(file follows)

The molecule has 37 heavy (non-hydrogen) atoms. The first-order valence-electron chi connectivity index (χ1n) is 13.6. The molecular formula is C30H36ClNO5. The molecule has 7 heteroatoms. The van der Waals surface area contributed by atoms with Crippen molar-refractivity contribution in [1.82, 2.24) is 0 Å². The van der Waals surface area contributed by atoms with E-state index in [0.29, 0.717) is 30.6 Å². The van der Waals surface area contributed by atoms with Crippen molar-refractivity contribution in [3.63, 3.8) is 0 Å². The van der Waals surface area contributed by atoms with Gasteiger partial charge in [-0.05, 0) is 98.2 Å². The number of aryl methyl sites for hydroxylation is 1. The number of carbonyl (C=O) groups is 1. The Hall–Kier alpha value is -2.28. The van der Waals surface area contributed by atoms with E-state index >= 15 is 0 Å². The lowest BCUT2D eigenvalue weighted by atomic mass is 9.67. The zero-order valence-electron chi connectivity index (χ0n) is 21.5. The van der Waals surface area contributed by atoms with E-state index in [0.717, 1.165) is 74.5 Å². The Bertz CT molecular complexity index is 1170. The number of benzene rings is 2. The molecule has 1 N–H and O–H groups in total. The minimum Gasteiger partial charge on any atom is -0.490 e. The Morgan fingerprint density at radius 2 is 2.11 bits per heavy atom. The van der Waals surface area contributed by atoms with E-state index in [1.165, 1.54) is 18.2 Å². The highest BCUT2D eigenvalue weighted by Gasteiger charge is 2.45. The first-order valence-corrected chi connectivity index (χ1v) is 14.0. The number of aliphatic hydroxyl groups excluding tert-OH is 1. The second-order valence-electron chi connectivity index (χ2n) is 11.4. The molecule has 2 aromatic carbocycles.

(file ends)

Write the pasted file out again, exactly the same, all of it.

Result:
The molecule has 37 heavy (non-hydrogen) atoms. The first-order valence-electron chi connectivity index (χ1n) is 13.6. The molecular formula is C30H36ClNO5. The molecule has 7 heteroatoms. The van der Waals surface area contributed by atoms with Crippen molar-refractivity contribution in [1.82, 2.24) is 0 Å². The van der Waals surface area contributed by atoms with E-state index in [0.29, 0.717) is 30.6 Å². The van der Waals surface area contributed by atoms with Crippen molar-refractivity contribution in [3.63, 3.8) is 0 Å². The van der Waals surface area contributed by atoms with Gasteiger partial charge in [-0.05, 0) is 98.2 Å². The number of aryl methyl sites for hydroxylation is 1. The number of carbonyl (C=O) groups is 1. The Hall–Kier alpha value is -2.28. The van der Waals surface area contributed by atoms with E-state index >= 15 is 0 Å². The lowest BCUT2D eigenvalue weighted by atomic mass is 9.67. The zero-order valence-electron chi connectivity index (χ0n) is 21.5. The van der Waals surface area contributed by atoms with E-state index in [0.717, 1.165) is 74.5 Å². The Bertz CT molecular complexity index is 1170. The number of benzene rings is 2. The molecule has 1 N–H and O–H groups in total. The minimum Gasteiger partial charge on any atom is -0.490 e. The Morgan fingerprint density at radius 2 is 2.11 bits per heavy atom. The van der Waals surface area contributed by atoms with E-state index in [1.165, 1.54) is 18.2 Å². The highest BCUT2D eigenvalue weighted by Gasteiger charge is 2.45. The first-order valence-corrected chi connectivity index (χ1v) is 14.0. The number of aliphatic hydroxyl groups excluding tert-OH is 1. The second-order valence-electron chi connectivity index (χ2n) is 11.4. The molecule has 2 aromatic carbocycles.